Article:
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a Look at events on this date with comedy

Comedy Calendar

September 19

William Lever was born in England on this day in 1851. In 1884 William and his brother James started making soap. And to make a long story short, the Lever Brothers really cleaned up.

This is National Dog Week, so pamper your pooch. How about a nice bubble flea dip?

Former major-league slugger Cecil Fielder is 38 today. I always loved to watch Cecil bat. I kept thinking one day he'd become the first hitter to break the ball.

This is National Farm Safety Week, a reminder to use a little common sense in the barnyard. For example, never ever yell "Hook 'em Horns!" to a Hereford bull while wearing red longjohns.

The Panic of 1873 began on this day in 1873. Not to be confused with the Panic of 1929, which didn't begin until 1929.

Otherwise, they were a lot alike. Banks failed, everybody went bankrupt. Oddly enough, the Panic of 1873 didn't affect car sales at all.

Mickey Mouse was born on this day in 1928, appearing in the Disney cartoon "Steamboat Willie." Mickey has worked long and hard for over 70 years, and he's not about to retire. In fact, he seems to enjoy the rat race.

The first U.S. advertisement for false teeth appeared in Boston on this date in 1768. In those days false teeth were very expensive, and most families could afford only one set. Meals took forever while everybody waited his turn to chew.

Cuban Premier Fidel Castro was kicked out of a New York hotel on this day in 1960 for cooking chickens in his suite. Which is just as well. Castro did not use Crisco and his chicken would have tasted greasy anyway.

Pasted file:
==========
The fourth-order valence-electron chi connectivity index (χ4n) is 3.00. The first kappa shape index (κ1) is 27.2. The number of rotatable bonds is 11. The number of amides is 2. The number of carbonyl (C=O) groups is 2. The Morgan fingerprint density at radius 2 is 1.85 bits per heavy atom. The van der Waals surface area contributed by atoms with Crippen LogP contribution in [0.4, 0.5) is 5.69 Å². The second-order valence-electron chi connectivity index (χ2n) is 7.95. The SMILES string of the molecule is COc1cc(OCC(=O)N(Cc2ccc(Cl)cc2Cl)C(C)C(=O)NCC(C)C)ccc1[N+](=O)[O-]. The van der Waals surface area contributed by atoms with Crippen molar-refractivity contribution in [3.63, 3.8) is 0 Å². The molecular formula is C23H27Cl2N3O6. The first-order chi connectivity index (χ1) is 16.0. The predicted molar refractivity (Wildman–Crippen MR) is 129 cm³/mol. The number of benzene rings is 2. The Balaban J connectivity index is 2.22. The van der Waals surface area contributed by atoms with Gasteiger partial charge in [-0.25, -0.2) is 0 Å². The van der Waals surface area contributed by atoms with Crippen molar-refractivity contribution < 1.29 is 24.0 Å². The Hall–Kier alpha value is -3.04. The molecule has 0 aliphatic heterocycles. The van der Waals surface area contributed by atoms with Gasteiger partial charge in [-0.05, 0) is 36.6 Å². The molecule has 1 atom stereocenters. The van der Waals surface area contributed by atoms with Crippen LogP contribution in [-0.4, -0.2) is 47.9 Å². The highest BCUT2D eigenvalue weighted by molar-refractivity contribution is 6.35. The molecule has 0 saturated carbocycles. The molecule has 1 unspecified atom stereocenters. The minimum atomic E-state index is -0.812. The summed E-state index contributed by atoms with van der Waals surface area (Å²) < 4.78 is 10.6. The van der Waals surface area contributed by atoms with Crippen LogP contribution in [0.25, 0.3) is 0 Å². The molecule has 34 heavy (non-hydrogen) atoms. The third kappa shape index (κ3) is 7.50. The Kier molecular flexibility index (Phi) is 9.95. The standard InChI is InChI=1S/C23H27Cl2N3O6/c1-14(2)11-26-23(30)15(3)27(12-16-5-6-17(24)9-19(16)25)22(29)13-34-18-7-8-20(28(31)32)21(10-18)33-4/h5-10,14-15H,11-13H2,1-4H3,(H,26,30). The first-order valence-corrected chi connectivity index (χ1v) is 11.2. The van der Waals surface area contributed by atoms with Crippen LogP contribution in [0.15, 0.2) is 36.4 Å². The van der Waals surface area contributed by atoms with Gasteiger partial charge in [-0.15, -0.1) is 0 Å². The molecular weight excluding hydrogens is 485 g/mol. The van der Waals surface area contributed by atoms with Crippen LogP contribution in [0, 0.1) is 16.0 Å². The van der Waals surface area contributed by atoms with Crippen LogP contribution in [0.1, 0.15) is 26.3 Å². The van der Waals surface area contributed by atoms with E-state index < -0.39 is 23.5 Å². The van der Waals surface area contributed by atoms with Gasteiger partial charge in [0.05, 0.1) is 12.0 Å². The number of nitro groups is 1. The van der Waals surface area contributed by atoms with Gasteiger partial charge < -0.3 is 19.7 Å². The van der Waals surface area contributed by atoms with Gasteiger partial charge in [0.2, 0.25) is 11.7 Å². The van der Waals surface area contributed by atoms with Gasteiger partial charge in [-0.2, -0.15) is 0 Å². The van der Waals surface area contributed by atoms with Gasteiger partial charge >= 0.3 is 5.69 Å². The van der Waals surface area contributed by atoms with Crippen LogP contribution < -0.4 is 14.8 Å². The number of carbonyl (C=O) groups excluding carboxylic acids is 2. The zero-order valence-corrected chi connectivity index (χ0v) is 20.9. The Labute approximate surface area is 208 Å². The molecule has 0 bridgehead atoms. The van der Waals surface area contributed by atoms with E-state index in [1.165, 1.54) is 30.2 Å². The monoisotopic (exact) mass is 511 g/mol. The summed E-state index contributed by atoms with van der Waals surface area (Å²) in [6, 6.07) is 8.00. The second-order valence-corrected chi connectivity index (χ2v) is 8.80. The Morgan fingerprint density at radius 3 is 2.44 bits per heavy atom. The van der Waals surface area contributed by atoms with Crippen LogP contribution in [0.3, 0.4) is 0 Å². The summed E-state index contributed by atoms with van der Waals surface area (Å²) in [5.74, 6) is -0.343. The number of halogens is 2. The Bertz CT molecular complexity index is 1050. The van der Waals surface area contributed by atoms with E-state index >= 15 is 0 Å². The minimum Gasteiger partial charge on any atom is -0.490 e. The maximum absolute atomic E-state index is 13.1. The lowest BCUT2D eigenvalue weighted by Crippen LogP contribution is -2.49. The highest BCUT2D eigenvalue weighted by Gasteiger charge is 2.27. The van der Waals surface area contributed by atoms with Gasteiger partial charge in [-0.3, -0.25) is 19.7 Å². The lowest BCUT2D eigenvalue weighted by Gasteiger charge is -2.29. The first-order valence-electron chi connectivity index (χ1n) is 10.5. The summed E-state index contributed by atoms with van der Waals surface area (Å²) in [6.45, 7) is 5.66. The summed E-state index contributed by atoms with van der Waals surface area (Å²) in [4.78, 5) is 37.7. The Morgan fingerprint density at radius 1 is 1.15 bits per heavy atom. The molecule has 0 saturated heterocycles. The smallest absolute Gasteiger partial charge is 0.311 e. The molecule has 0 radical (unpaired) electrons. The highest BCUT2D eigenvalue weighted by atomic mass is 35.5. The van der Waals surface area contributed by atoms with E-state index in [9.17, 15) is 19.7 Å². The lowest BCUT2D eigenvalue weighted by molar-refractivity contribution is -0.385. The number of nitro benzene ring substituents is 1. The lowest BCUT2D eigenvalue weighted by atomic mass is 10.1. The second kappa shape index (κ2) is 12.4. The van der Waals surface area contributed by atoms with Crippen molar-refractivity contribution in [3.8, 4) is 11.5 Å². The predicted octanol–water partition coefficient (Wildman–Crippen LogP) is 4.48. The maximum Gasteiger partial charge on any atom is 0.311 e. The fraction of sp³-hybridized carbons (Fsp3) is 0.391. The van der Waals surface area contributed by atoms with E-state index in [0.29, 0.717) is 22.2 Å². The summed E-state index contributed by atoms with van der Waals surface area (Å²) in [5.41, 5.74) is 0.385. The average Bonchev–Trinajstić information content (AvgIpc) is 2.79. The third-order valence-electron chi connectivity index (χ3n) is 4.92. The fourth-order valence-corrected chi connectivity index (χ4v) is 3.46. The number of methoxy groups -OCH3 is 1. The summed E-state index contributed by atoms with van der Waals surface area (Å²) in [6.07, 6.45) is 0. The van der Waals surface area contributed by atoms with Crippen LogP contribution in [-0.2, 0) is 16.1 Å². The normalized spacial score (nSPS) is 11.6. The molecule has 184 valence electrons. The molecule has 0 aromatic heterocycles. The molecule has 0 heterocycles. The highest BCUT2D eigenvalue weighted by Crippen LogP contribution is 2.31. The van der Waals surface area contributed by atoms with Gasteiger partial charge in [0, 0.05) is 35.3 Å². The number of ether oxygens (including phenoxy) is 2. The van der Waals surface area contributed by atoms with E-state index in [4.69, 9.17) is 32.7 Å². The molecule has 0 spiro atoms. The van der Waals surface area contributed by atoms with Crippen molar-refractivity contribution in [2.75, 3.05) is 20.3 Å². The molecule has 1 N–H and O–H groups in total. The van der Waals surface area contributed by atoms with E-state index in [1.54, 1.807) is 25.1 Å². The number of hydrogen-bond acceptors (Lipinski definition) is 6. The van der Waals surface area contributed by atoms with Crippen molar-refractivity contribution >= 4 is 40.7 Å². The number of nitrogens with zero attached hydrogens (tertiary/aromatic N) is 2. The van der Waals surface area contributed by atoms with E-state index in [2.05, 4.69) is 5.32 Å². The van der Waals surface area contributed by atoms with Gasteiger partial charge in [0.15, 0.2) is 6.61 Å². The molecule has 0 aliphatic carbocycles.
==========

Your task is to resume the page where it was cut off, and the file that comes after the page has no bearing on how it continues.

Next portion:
Canada's first tavern opened in Quebec City on this date in 1648. Owner Jacques Boisdeon served a powerful brew called spruce beer, and customers who had too much were said to be "all spruced up." Today we get all spruced up to go out -- back then they got all spruced up to be thrown out.

On this day in 1960 a new dance craze was born with Chubby Checker’s song "The Twist." It became controversial when the Surgeon General determined that it would make your shorts bunch up.

Actor Adam West was born on this day in 1928. In the 1960s Adam played Batman on TV. As the years passed, he still looked pretty much the same, but his tights got a lot tighter.

General Chester A. Arthur was sworn in as U.S. President on this date in 1881. To decorate the White House East Room he ordered a silver ceiling from Tiffany's. At last report it was almost paid for.

"Sticks" Hornby was born in England on this day in 1949. They called her "Sticks" because she was so skinny. But as she matured and started modeling she became even skinnier, so they called her Twiggy.

Today Twiggy is 50 years old and skinnier than ever. If the middle-age spread doesn't start spreading soon, she may completely disappear.

On this day in 1960 Cuban Premier Fidel Castro was kicked out of a Manhattan hotel for plucking and cooking chickens in his suite. Suite chicken pluckers were frowned on in those days. Today they'd probably fit right in with the average convention group.

This is National Dog Week, a time to honor dogs everywhere. But remember, though they appreciate being honored, most dogs don't like being licked in the face.

TV's Batman, actor Adam West, was born on this date in 1928. He never went anywhere without his Batbelt, because it carried all of his secret weapons -- and held up his Bat-tights.

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